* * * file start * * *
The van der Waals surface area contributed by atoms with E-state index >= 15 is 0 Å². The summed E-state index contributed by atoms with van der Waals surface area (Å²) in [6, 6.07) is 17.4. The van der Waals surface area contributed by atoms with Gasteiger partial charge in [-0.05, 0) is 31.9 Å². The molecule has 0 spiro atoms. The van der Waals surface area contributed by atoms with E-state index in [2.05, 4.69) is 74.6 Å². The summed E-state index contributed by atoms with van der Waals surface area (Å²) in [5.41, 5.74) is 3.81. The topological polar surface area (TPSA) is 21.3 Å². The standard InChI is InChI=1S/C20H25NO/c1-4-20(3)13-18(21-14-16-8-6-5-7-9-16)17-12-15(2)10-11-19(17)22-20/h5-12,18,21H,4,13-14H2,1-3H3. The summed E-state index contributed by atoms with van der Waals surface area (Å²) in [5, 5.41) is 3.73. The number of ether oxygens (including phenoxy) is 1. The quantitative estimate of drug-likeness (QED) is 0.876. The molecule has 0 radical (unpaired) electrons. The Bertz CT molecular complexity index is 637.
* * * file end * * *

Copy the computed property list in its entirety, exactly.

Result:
The van der Waals surface area contributed by atoms with E-state index >= 15 is 0 Å². The summed E-state index contributed by atoms with van der Waals surface area (Å²) in [6, 6.07) is 17.4. The van der Waals surface area contributed by atoms with Gasteiger partial charge in [-0.05, 0) is 31.9 Å². The molecule has 0 spiro atoms. The van der Waals surface area contributed by atoms with E-state index in [2.05, 4.69) is 74.6 Å². The summed E-state index contributed by atoms with van der Waals surface area (Å²) in [5.41, 5.74) is 3.81. The topological polar surface area (TPSA) is 21.3 Å². The standard InChI is InChI=1S/C20H25NO/c1-4-20(3)13-18(21-14-16-8-6-5-7-9-16)17-12-15(2)10-11-19(17)22-20/h5-12,18,21H,4,13-14H2,1-3H3. The summed E-state index contributed by atoms with van der Waals surface area (Å²) in [5, 5.41) is 3.73. The number of ether oxygens (including phenoxy) is 1. The quantitative estimate of drug-likeness (QED) is 0.876. The molecule has 0 radical (unpaired) electrons. The Bertz CT molecular complexity index is 637.